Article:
In an antitrust case involving claims under the Sherman Act, 15 U.S.C. § 1, the Second Circuit declined to enforce an arbitration agreement on the grounds that doing so would preclude the plaintiffs from vindicating their federal statutory rights. See In re Am. Express Merchs.’ Litig., 667 F.3d 204, 208, 219 (2d Cir. 2012) (Amex III), rev’d, American Express, 2013 WL 3064410. In 2009—before Stolt-Nielsen and Concepcion—the Second Circuit had held that “the class action waiver in the Card Acceptance Agreement cannot be enforced in this case because to do so would grant Amex de facto immunity from antitrust liability by removing the plaintiffs’ only reasonably feasible means of recovery.” In re Am. Express Merchs.’ Litig., 554 F.3d 300, 320 (2d Cir. 2009), vacated, Am. Express Co. v. Italian Colors Rest., 130 S. Ct. 2401 (2010). The Second Circuit maintained that view after the Supreme Court granted American Express’ petition for certiorari and subsequently remanded the case for reconsideration in light of Stolt-Nielsen. See In re Am. Express Merchants’ Litig., 634 F.3d 187, 200 (2d Cir. 2011) (refusing to alter original opinion while noting that “Stolt-Nielsen plainly precludes us from ordering class-wide arbitration, but we did not do so earlier”). And after Concepcion, the Second Circuit stayed the course, again finding that the class action waiver was not enforceable and concluding “Concepcion does not alter our analysis.” Amex III, 667 F.3d at 206.
Supreme Court’s American Express Decision
Having authored Rent-A-Center, Concepcion, and CompuCredit, it comes as no surprise that Justice Scalia would once again head the pro-arbitration majority. Considering the Sherman Antitrust Act and the treble damages available under the Clayton Act, the Court observed that while Congress “has taken some measures to facilitate the litigation of antitrust claims,” it never “guarantee[d] an affordable procedural path to the vindication of every claim.” American Express, 2013 WL 3064410 at *4. The Court further observed that the “Sherman and Clayton Acts make no mention of class actions. In fact, they were enacted decades before the advent of Federal Rule of Civil Procedure 23.” Id. Absent “contrary congressional command” within the statute that provided for class procedures, the arbitration agreement and associated waiver of class arbitration should be enforced. See id.
Concluding that there was no statutory requirement for class proceedings, the Court considered the judicially created “effective vindication” exception to the enforcement of arbitration agreements, designed to “prevent ‘prospective waiver of a party’s right to pursue statutory remedies.’” Id. at *5 (quoting Mitsubishi Motors Corp. v. Soler Chrysler–Plymouth, Inc., 473 U.S. 614, 637 n.19 (1985). Under the “effective vindication” doctrine, arbitration agreements clearly cannot exclude certain statutory claims from prosecution. Id.. The doctrine may cover prohibitive filing and administrative fees that render the arbitral forum inaccessible. Id. But the doctrine does not cover the scenario where a statutory claim is simply too expensive to prove in bilateral arbitration. Id. (“[T]he fact that it is not worth the expense involved in proving a statutory remedy does not constitute the elimination of the right to pursue that remedy.”). For Justice Scalia, the “effective vindication” argument was simply a veiled public policy argument that the Court had already rejected in Concepcion. Id. at *6.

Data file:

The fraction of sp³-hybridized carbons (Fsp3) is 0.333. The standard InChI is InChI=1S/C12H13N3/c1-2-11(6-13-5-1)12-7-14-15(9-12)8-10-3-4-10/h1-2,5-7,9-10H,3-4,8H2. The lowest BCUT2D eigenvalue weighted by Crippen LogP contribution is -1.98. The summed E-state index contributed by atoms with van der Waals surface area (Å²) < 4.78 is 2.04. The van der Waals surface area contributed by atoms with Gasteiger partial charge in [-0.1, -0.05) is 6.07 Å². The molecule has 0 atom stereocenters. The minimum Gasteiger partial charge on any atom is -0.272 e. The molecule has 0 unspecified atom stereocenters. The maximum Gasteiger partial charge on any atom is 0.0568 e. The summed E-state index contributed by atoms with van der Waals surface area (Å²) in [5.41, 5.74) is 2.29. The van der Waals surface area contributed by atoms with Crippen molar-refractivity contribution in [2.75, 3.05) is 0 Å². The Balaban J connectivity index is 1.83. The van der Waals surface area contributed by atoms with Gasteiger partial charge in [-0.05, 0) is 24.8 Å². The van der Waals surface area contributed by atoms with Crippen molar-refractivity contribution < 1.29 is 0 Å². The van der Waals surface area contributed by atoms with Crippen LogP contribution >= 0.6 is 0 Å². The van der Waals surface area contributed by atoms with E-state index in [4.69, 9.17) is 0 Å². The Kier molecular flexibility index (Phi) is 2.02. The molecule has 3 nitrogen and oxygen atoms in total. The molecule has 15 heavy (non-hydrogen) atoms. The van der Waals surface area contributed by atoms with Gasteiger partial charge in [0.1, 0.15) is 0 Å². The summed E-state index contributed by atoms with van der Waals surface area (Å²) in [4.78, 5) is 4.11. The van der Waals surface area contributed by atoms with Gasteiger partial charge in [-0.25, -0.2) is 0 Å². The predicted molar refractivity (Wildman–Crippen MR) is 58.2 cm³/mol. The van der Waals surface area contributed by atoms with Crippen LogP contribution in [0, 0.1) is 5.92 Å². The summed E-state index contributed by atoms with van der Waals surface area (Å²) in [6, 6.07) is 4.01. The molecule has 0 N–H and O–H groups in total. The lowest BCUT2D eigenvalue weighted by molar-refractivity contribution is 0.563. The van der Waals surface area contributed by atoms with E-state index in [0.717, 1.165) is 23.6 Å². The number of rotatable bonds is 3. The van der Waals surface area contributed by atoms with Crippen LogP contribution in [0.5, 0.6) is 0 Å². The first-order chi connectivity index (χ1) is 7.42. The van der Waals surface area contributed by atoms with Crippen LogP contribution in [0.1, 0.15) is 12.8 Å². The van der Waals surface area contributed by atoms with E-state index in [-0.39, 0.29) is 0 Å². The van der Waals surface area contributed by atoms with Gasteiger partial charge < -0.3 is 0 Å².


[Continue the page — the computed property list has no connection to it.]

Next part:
Finally, the Court noted the untenable framework created by the Second Circuit’s rule applying “effective vindication” to proving a claim: parties would have to litigate and courts would have to determine the cost of developing evidence necessary to pursue claims, as well as the recoverable damages, before an arbitration agreement could be enforced. Id. at *7. Such a “judicially created superstructure” is clearly contrary to the purpose of the FAA. See id.
In a powerful dissent, Justice Kagan, with whom Justices Ginsberg and Breyer joined, concluded, “To a hammer, everything looks like a nail. And to a Court bent on diminishing the usefulness of Rule 23, everything looks like a class action, ready to be dismantled. . . . In the hands of today’s majority, arbitration threatens to become . . . a mechanism easily made to block the vindication of meritorious federal claims and insulate wrongdoers from liability.” Id. at *15.
Absent contrary congressional command overriding the mandate of the Federal Arbitration Act, courts will not read a right to pursue claims as a class into federal statutes.
“Effective vindication” of federal statutory rights is not a viable challenge to the enforceability of an arbitration agreement with a class action waiver—even if, as a practical matter, enforcement means meritorious claims will not be pursued because the cost of doing so as an individual is prohibitive.
The Supreme Court continues to reject challenges to enforcing arbitration agreements based on public policy arguments.